In 2017, investors allocated almost USD120 billion into private debt funds, on the back of approximately USD100 billion being raised in 2015 and 2016. To better understand the context into which investors are deploying such large amounts of capital, SEI and Preqin conducted a survey of private debt fund managers in mid-2018.
The results, to be published in the soon-to-be-released paper “Private Debt: Preparing for the Unknown”, revealed far reaching implications about key considerations for managers to take into account as they look to develop strategies to take advantage of the opportunities a shifting investment landscape and newly developed technologies offer.
Managers are making adaptations ranging from building out niche lending strategies and the construction of portfolios customised to investors’ particular risk preferences, to employing advanced data analytics which allow greater operational efficiencies and improved resilience.
In many respects private debt, just like private equity, is still a very traditional, people-focused business where fancy algorithms play little or no role. This is all about sourcing the right companies to partner with and creating highly bespoke funding programmes that no algorithm can realistically produce…yet.
That said, SEI’s survey seems to suggest that investors are more forward thinking about the likely impacts of technology than managers. Half of all investors think advancements in data analytics will spur the development of more customised investment vehicles within the next two years, while 57 per cent think data analytics will soon permit more types of investors to participate in the private debt market.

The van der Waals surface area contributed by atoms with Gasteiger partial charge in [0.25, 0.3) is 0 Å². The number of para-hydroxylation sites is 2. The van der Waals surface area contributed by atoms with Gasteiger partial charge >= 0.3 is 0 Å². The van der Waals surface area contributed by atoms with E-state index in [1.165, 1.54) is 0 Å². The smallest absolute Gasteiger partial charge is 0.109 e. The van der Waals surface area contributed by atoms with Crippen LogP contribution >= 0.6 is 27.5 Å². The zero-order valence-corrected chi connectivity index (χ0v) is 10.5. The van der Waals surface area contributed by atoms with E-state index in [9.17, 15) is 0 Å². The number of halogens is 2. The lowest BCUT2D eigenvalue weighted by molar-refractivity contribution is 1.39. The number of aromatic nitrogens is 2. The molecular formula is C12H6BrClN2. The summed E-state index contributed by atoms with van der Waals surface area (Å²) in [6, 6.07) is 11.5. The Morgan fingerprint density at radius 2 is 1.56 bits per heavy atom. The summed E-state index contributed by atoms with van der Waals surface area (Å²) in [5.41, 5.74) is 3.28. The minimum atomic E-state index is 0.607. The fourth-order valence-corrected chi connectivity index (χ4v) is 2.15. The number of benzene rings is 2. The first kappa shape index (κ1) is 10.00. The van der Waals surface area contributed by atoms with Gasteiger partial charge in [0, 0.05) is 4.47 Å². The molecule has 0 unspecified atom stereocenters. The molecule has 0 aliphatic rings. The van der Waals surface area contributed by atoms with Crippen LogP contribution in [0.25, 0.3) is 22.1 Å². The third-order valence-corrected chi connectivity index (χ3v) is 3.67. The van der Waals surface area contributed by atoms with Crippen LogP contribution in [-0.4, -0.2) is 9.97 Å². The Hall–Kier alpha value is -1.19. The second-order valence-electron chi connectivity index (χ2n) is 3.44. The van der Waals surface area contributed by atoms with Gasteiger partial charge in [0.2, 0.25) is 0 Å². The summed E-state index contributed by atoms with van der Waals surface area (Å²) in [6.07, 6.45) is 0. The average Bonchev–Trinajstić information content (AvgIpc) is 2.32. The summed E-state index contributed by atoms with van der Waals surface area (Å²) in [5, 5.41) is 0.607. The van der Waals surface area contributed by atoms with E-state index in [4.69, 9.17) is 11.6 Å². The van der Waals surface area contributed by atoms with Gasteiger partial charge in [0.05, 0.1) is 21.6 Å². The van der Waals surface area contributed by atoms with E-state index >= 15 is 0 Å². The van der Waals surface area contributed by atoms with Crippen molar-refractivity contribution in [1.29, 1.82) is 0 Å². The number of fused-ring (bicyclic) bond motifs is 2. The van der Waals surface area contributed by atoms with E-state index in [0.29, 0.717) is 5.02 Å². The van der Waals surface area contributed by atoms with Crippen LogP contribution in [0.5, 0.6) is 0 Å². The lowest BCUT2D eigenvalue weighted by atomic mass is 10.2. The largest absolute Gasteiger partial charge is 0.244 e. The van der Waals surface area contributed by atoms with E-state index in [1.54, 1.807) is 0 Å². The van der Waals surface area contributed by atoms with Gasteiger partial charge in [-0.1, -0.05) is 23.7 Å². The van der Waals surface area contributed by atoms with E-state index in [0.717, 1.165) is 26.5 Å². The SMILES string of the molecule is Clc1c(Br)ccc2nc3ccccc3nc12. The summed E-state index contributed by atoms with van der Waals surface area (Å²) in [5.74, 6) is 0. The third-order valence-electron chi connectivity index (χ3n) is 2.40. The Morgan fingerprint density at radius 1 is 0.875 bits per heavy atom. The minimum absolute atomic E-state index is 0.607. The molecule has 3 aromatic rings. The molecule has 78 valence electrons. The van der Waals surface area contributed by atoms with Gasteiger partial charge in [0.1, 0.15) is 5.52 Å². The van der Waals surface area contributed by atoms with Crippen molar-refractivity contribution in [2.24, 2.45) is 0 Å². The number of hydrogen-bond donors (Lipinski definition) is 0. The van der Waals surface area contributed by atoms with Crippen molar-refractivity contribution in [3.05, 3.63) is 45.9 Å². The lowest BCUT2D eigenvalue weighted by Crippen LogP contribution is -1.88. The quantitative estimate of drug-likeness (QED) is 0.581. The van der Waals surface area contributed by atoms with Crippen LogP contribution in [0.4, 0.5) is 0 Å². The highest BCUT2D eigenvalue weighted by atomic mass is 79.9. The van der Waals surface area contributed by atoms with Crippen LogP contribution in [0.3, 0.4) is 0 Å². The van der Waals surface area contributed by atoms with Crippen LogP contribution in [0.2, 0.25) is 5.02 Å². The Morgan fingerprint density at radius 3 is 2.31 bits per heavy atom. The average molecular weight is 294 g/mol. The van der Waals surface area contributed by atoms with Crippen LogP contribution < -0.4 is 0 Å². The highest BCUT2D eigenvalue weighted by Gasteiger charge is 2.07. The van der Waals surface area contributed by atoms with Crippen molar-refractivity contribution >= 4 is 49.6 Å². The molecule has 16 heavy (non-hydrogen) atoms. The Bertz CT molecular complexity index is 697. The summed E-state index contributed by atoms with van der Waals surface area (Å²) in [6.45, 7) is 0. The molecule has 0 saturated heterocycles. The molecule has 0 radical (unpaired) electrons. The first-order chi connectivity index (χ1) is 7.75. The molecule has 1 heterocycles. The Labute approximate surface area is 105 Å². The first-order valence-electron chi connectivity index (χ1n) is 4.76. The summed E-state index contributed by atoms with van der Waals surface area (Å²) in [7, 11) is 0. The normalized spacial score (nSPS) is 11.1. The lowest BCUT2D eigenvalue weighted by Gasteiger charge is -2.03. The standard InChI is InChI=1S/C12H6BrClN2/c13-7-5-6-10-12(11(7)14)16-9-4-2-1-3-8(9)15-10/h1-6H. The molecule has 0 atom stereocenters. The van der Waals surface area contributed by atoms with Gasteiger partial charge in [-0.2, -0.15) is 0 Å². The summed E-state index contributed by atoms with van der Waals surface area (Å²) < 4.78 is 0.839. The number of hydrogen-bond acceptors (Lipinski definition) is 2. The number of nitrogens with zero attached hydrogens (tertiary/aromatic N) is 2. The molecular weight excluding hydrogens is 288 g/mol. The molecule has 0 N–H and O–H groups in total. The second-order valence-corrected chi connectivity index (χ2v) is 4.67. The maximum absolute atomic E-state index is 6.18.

Managers are more sceptical – citing the need to understand the collateral of a particular company, and how it operates (day-to-day), along with managerial and humanistic factors more suited to subjective appraisal. Data analytics might be good for analysing credit scores but managers note they are of limited utility when evaluating the nature or behaviour/culture of the borrower.
There are also multiple barriers to entry in terms of employing data analytics in the private debt space. There are tight controls on how data is shared within the private debt space, typically confined to a small network of managers and investors, which limits the ability of machine learning applications.
Still, there are now many new sources of alternative data sets and new technology platforms (such as CEPRES, which gives institutional investors a way to benchmark private capital market investments) that could open the door to further innovation in private debt and deepen the capabilities of data analytics. Machine learning tools are only likely to get more powerful over time, after all.
On the data analytics point, Ross Ellis, Vice President and Managing Director of the Knowledge Partnership in the Investment Manager Services division at SEI, comments: “The possibilities of more sophisticated uses of data in this industry are indisputable, but as we saw with hedge funds a decade ago, we’ve noticed allocators are the ones more likely to step back and take a big picture view of ways the industry might stand to be disrupted.”
Beyond data analytics, almost one third of investors surveyed by SEI felt that fintech advances, such as the rise in prominence of peer to peer lending platforms, are a disruptive phenomenon that could displace traditional funds in the private debt market.